persons with other disabilities'' \1\ in connection with a forthcoming
meeting of the Standing Committee on Copyright and Related Rights of
the World Intellectual Property Organization. Interested parties are
invited to submit comments on the topics outlined in the supplementary
information section of this notice. The Copyright Office and USPTO also
announce a public meeting on the same topic.

\1\ Various terms are used formally and informally throughout
the world. When inquiring about experiences within the United
States, the term used in this Notice of Inquiry is that which
appears in U.S. copyright law. See 17 U.S.C. 121(d)(2). There, the
term ``blind or persons with other disabilities'' is defined to
include individuals who are eligible or who may qualify in
accordance with the Act entitled ``An Act to provide books for the
adult blind,'' approved March 3, 1931 (2 U.S.C. 135a; 46 Stat.

DATES: Initial comments on the Notice of Inquiry and Request for
Comments are due on April 21, 2009. Reply comments are due on May 4,
2009. The public meeting will be held Monday, May 18, 2009, from 9:30
a.m. to 5:30 p.m.


Notice of Inquiry and Request for Comments

If hand-delivered by a private party, an original and five copies
of a comment or a reply comment should be brought to the Library of
Congress, U.S. Copyright Office, Public Information Office, Room LM-
401, 101 Independence Avenue, SE., Washington, DC 20559, between 8:30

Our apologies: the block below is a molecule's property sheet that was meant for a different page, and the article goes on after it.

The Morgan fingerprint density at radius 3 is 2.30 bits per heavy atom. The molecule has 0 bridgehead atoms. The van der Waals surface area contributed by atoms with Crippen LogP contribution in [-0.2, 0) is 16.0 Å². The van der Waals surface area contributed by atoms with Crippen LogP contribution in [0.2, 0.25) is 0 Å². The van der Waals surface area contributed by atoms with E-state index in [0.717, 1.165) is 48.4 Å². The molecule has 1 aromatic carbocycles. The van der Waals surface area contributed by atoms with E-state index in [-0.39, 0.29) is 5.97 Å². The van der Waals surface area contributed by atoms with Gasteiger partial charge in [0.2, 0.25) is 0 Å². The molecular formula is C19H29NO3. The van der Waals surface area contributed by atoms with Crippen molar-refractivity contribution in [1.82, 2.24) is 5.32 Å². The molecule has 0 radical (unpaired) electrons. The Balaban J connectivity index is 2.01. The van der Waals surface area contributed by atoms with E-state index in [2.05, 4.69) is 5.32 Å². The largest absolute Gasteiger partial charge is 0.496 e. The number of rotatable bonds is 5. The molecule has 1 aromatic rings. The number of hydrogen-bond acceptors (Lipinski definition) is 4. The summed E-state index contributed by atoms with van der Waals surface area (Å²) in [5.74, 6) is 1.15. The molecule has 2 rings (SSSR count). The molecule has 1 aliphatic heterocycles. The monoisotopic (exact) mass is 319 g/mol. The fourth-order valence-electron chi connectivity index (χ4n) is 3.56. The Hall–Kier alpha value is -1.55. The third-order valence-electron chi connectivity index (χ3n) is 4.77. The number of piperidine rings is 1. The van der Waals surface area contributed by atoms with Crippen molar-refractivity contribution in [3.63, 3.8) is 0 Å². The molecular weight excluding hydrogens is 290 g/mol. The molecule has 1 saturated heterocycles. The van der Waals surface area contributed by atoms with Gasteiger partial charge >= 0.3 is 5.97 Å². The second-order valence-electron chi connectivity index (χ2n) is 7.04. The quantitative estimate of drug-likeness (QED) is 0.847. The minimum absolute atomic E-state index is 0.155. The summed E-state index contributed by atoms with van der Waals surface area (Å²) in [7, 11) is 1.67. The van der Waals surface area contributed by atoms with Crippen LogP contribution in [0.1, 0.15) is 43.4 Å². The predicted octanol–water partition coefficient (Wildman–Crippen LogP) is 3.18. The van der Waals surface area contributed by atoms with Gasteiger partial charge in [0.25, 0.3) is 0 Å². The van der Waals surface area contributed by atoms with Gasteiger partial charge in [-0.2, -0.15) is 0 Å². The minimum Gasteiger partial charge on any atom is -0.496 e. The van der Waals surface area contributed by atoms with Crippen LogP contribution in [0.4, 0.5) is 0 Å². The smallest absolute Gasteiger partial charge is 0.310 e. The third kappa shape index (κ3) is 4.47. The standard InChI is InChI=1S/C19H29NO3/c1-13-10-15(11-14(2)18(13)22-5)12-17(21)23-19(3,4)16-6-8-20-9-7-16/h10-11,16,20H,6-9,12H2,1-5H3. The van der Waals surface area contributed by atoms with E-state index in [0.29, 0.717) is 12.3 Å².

a.m. and 5 p.m. The envelope should be addressed as follows: Office of
Policy and International Affairs, U.S. Copyright Office. If delivered
by a commercial courier, an original and five copies of a comment or
reply comment must be delivered to the Congressional Courier Acceptance
Site (CCAS) located at 2nd and D Streets, NE., Washington, DC, between
8:30 a.m. and 4 p.m. The envelope should be addressed as follows:
Office of Policy and International Affairs, U.S. Copyright Office, Room
LM-403, James Madison Building, 101 Independence Avenue, SE.,
Washington, DC 20559. Please note that CCAS will not accept delivery by
means of overnight delivery services such as Fedex, United Parcel
Service, or DHL. If sent by mail (including overnight delivery using
U.S. Postal Service Express Mail), an original and five copies of a
comment or reply comment should be addressed to U.S. Copyright Office,
Office of Policy and International Affairs, Copyright GC/I & R, P.O.
Box 70400, Washington, DC 20024.

Public Meeting

The public meeting will be held in the Montpelier Room of the
Library of Congress, James Madison Building, 6th Floor, 101
Independence Avenue, SE., Washington, DC 20559. The process for
submitting requests to attend and observe or participate in the
meeting, as well as the agenda, will be published on the Web site of
the U.S. Copyright Office no later than April 8, 2009.

FOR FURTHER INFORMATION CONTACT: Maria Pallante, Associate Register,
Policy and International Affairs, or Michele Woods, Senior Counsel for
Policy and International Affairs, by telephone at 202-707-1027, by
facsimile at 202-707-8366 or by electronic mail at mpall@loc.gov or



The United States is a Member State of the World Intellectual
Property Organization (WIPO) and an active member of the Standing
Committee on Copyright and Related Rights (SCCR). At recent meetings of
the SCCR, WIPO facilitated discussions on the topic of copyright
limitations and exceptions, including limitations and exceptions for
``blind, visually impaired and other reading-disabled persons.'' \2\ At
its next meeting (May 25-29, 2009), the SCCR will continue to consider
this topic, among others, and will exchange information and experiences